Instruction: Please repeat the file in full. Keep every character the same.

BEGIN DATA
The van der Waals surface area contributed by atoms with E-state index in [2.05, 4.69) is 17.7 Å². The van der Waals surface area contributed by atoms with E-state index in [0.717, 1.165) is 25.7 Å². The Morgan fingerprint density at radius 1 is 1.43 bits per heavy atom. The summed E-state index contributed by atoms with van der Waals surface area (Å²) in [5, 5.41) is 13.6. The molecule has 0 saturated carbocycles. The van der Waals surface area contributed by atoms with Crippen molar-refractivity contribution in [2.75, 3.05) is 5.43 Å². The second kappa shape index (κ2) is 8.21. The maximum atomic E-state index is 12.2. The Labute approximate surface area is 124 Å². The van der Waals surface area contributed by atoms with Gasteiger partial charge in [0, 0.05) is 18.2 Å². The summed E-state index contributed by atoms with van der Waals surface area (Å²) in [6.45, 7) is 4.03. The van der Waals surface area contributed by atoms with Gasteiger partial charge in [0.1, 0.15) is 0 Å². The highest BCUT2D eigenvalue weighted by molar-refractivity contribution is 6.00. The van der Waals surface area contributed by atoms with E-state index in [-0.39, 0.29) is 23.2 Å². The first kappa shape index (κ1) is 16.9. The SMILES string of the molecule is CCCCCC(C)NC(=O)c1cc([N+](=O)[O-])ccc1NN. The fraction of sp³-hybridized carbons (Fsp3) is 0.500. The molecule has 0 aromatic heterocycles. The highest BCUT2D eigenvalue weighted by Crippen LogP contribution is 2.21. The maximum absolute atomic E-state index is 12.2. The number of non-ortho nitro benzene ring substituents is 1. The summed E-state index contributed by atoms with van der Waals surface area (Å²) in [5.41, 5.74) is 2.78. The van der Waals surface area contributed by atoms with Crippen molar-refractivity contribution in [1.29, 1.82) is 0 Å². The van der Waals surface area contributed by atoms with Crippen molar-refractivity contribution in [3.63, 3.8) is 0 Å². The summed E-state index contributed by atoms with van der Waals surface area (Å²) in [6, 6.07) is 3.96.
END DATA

The van der Waals surface area contributed by atoms with E-state index in [2.05, 4.69) is 17.7 Å². The van der Waals surface area contributed by atoms with E-state index in [0.717, 1.165) is 25.7 Å². The Morgan fingerprint density at radius 1 is 1.43 bits per heavy atom. The summed E-state index contributed by atoms with van der Waals surface area (Å²) in [5, 5.41) is 13.6. The molecule has 0 saturated carbocycles. The van der Waals surface area contributed by atoms with Crippen molar-refractivity contribution in [2.75, 3.05) is 5.43 Å². The second kappa shape index (κ2) is 8.21. The maximum atomic E-state index is 12.2. The Labute approximate surface area is 124 Å². The van der Waals surface area contributed by atoms with Gasteiger partial charge in [0, 0.05) is 18.2 Å². The summed E-state index contributed by atoms with van der Waals surface area (Å²) in [6.45, 7) is 4.03. The van der Waals surface area contributed by atoms with Gasteiger partial charge in [0.1, 0.15) is 0 Å². The highest BCUT2D eigenvalue weighted by molar-refractivity contribution is 6.00. The van der Waals surface area contributed by atoms with E-state index in [-0.39, 0.29) is 23.2 Å². The first kappa shape index (κ1) is 16.9. The SMILES string of the molecule is CCCCCC(C)NC(=O)c1cc([N+](=O)[O-])ccc1NN. The fraction of sp³-hybridized carbons (Fsp3) is 0.500. The molecule has 0 aromatic heterocycles. The highest BCUT2D eigenvalue weighted by Crippen LogP contribution is 2.21. The maximum absolute atomic E-state index is 12.2. The number of non-ortho nitro benzene ring substituents is 1. The summed E-state index contributed by atoms with van der Waals surface area (Å²) in [5.41, 5.74) is 2.78. The van der Waals surface area contributed by atoms with Crippen molar-refractivity contribution in [1.29, 1.82) is 0 Å². The van der Waals surface area contributed by atoms with Crippen molar-refractivity contribution in [3.63, 3.8) is 0 Å². The summed E-state index contributed by atoms with van der Waals surface area (Å²) in [6, 6.07) is 3.96.